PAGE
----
They referenced Abraham Lincoln and Robert E. Lee, evoked Martin Luther King Jr. and Ronald Reagan, quoted General Douglas MacArthur and President Donald Trump.
But all of the civic and government figures who spoke before a small gathering at Thursday’s National Day of Prayer celebration struck a message of the need for unity in the community and country and the ability for prayer to be a conduit for it.
“We don’t ever need to get so far away from the one that made us that we forget we need to call on him for guidance in prayer,” said Cindy Jones Mills, District 4 commissioner.
In front of the steps of the Forsyth County Courthouse Annex, Jones Mills guided the event along, introducing first Jeff Jackson, pastor at First Redeemer Church, to give an invocation and lead the Pledge of Allegiance, then the North Georgia Barbershop Singers who sang the national anthem and later “God Bless America.”
One by one, Jones Mills then introduced various civic and government officials from the national, state and local levels. U.S. Rep. Rob Woodall talked of prayer’s importance to the Founding Fathers during the Constitutional Convention. State Rep. Kevin Tanner spoke of prayer’s central place in his life. District 2 Commissioner Dennis T. Brown led a prayer from a prayer book issued to soldiers during World War II.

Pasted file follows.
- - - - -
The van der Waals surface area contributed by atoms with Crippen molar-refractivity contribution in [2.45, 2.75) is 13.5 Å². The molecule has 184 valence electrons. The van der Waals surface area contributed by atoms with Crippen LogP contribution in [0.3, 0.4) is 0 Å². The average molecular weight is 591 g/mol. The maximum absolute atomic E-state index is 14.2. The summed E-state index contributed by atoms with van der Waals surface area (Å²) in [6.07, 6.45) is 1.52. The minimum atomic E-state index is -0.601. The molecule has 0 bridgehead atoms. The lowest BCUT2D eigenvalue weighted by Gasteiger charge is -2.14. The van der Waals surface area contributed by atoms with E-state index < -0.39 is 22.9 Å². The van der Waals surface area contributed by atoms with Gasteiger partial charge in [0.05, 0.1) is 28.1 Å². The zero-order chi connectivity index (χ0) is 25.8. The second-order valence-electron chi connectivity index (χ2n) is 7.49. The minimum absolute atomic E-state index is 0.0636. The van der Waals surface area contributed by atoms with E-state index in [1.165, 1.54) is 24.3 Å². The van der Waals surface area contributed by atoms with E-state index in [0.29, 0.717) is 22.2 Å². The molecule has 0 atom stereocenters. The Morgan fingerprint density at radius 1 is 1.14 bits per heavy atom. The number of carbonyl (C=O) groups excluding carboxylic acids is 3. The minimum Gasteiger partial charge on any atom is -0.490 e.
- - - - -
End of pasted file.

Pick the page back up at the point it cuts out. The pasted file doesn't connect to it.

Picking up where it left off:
Cumming Mayor Troy Brumbalow addressed the ostensible friction in the county that he accounts has led to the potential for Sharon Springs to gain cityhood when residents in that area vote on May 22.
“Let’s not all forget that we’re all neighbors of the same community,” Brumbalow said. “Now’s the time to unify our community.”
Forsyth County Fire Department Division Chief Jason Shivers shared how prayer and his faith guided him through career choices, starting a family and even a successful battle with cancer.
“I will tell you matter-of-factly that I’m here today because of prayer,” Shivers said. “… Prayer led me here versus other directions that silly me thought I should be doing instead.”
Chris Emmitt brought the event’s theme to a closing crescendo with a story.
The senior pastor at Mountain Lake Church said he has a firepit at his home, and Emmitt will often walk his property with his children to collect wood to build the fire. They gather a variety of woods, each of which separately has a unique quality to the smell and sound in which it burns.
But together, Emmitt said, the woods create one unified flame.